The research h has also anticipated financial resources constraints that have inhibited the adoption of more capital intensive quantitative research thrust. On another end it is considerably too time-consuming to collect enough amounts of qualified questionnaires as well as to analyse large amounts of data drawn from received questionnaires.
According to Stewart and Kamins (1993), the use of secondary data is advantageous for a researcher since one can already evaluate the suitability of a data as it is already in existence, thus, much time can be saved. Before delving into secondary sources of data, an evaluation of potential secondary data is essential as a way of screening resources to establish the relevant sources of information which will provide relevant data germane to fulfilling research scope and objectives.
Among different qualitative research methods, this research intend to conduct six semi-structured interviews with six MNCs’ managers with their firms’ head office base in countries other than China and doing global business in the Chinese market, in order to collect data in the area of what specific factors are influencing their strategic decision towards doing business in Chinese market with the comparison of their local market strategic decisions. Due to geographical and cost limitation, all six interviews will be conducted by phone. The duration of each interview will be around 30-40 minutes.
Besides, this research will also support by analysing secondary data, like annual reports, official websites and press release…etc, of some MNC which do global business in the Chinese market, in order to determine whether the factors that influence managers’ strategic decisions which stated by the managers within the interviews are in general or a special case.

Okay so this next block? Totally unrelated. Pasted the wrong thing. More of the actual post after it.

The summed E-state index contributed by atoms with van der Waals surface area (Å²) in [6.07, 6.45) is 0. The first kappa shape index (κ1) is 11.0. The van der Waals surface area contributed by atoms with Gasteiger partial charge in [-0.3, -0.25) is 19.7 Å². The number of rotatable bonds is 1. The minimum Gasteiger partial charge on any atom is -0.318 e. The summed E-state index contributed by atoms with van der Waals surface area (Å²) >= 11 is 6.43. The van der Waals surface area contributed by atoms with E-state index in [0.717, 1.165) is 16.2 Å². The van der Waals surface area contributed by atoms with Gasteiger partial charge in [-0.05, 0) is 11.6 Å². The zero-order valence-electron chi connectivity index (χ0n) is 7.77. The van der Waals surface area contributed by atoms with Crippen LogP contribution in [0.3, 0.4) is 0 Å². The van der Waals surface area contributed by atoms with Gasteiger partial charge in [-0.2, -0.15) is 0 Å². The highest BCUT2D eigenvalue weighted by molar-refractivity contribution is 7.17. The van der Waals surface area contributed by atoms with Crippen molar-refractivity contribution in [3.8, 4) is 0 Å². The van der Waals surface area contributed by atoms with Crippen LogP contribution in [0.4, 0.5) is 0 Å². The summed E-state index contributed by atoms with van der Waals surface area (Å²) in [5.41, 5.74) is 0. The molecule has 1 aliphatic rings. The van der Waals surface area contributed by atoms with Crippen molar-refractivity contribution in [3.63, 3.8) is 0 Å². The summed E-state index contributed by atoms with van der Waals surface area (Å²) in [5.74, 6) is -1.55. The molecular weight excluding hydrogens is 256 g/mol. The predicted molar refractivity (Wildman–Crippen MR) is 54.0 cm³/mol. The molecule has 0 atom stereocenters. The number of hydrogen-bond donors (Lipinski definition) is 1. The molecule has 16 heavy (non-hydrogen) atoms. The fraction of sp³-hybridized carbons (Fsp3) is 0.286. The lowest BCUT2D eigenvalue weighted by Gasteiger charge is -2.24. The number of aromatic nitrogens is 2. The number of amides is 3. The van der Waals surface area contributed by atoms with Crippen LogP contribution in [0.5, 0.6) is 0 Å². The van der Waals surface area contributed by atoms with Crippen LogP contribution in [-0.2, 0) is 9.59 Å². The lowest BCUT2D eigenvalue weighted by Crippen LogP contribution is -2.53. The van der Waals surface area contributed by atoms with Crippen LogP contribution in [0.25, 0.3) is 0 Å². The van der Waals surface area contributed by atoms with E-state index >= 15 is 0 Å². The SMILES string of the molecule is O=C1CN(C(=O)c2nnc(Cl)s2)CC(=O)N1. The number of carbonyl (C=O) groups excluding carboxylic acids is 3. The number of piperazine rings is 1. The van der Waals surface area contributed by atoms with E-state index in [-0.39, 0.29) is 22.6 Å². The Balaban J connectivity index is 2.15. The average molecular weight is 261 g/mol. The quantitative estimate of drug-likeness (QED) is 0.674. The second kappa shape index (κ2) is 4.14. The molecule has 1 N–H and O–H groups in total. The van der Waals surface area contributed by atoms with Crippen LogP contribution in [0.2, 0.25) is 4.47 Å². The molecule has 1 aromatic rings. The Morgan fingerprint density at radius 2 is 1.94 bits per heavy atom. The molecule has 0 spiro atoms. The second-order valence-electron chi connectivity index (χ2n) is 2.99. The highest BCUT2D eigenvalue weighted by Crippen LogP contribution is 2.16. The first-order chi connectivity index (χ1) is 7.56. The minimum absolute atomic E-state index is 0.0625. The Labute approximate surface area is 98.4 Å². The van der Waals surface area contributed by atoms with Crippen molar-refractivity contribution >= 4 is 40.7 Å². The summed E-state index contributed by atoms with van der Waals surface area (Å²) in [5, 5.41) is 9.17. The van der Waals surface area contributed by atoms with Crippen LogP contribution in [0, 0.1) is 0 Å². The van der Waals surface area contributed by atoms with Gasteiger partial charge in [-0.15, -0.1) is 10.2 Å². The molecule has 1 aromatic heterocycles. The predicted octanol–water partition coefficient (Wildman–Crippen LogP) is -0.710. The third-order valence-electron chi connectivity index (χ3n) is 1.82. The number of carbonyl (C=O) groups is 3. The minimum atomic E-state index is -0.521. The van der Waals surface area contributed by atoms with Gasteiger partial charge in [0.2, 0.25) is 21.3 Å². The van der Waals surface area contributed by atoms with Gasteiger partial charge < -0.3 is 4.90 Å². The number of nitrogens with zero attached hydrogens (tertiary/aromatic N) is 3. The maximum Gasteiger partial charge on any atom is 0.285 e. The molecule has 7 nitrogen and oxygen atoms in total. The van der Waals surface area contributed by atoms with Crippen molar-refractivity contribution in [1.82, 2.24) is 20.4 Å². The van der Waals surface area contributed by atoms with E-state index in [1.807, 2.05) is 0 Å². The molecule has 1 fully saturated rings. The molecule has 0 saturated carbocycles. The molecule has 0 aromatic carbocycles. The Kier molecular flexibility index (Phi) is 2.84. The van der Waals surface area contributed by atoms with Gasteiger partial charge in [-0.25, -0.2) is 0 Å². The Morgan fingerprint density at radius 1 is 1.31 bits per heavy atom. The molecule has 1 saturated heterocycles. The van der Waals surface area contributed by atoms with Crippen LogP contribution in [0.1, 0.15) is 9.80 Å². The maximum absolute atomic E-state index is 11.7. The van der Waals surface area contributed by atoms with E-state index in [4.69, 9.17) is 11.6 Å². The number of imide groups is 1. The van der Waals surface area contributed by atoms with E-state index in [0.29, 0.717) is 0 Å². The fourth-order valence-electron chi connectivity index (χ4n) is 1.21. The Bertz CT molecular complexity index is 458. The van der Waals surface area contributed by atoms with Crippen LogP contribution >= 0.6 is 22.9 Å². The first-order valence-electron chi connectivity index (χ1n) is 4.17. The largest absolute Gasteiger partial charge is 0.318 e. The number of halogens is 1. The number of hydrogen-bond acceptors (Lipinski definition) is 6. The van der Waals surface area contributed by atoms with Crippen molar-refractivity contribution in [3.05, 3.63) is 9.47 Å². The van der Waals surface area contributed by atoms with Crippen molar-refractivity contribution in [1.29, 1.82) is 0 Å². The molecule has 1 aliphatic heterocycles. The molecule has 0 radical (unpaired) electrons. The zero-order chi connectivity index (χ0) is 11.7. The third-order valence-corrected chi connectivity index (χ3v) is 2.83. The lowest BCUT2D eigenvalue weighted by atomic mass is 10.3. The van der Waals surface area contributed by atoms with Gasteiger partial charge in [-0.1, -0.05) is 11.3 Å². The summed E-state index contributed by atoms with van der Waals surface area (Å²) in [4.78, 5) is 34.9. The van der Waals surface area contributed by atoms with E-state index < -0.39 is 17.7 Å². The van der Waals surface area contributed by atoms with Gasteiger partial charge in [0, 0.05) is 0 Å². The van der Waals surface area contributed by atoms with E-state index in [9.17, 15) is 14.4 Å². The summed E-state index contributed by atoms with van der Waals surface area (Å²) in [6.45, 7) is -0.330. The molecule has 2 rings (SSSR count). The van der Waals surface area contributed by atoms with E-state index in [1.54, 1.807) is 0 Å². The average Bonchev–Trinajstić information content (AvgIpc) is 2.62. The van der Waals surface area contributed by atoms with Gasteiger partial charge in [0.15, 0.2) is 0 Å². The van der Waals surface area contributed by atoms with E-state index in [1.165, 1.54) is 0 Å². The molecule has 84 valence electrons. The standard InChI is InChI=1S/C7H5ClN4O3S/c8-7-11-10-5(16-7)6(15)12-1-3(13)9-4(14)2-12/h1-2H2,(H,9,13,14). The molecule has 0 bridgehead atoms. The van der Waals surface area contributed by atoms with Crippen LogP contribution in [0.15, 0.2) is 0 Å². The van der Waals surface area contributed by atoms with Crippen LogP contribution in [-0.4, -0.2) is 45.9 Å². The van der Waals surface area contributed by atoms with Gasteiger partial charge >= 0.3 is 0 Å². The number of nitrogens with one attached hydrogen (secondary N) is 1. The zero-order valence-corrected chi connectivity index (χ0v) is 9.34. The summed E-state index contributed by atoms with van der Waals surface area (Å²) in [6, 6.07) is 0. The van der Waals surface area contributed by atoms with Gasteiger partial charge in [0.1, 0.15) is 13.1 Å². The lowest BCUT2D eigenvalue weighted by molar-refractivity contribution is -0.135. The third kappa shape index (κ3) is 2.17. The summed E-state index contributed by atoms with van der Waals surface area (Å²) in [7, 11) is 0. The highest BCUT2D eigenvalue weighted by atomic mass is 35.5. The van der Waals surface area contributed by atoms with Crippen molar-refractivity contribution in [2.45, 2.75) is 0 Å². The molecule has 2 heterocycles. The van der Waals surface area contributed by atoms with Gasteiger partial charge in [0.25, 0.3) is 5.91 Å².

Finally, literature and journals review will be used to collect data for the study as well.
Scholars and researchers Rubin et al have underscored the significance of qualitative interviewing in research exercises of this nature. The scholars have reinforced that qualitative interviewing is flexible and incessant rather than prepared beforehand and sheltered.
Steinar Kvale (1996:3-5) also states, “….wanders through the landscape and enters into conversations with people encountered. The traveller explores the many domains of the country, as unknown territory or with maps, roaming freely around the territory….The interviewer wanders along with the local inhabitants, asks questions that lead the subjects to tell their own stories of their lived world….”
The researcher will therefore set a range of questions (appendix A) to keep the interviews focused on the core research themes and topic.
Finally, researcher is cognisant of certain variables that exist as way of limitations to the study in the use of interviews. As Anderson (1998:133) enquires, ‘if another person was to conduct the same study would their observations find the same results?’ In response to this question, researcher would like to reiterate that the study is a typically small scale exercise whose results must not be generalized and applied to all MNC s and all managers’ beliefs. Moreover, throughout all the four interviews, researcher will use the same set of questions’ guidelines. In doing so, the variation in conducting interviews should be minimized.
Data gathered in this research thrusts of this study will be used exclusively used explore the dynamics MNCs strategic decision making. The research exercise is being carried out within the precincts and confines of regulations of the governing institutions as well as scholastic and professionalism values. As such the research drive is being conducted according to the guidelines and rules and regulations of the governing academic and research institution.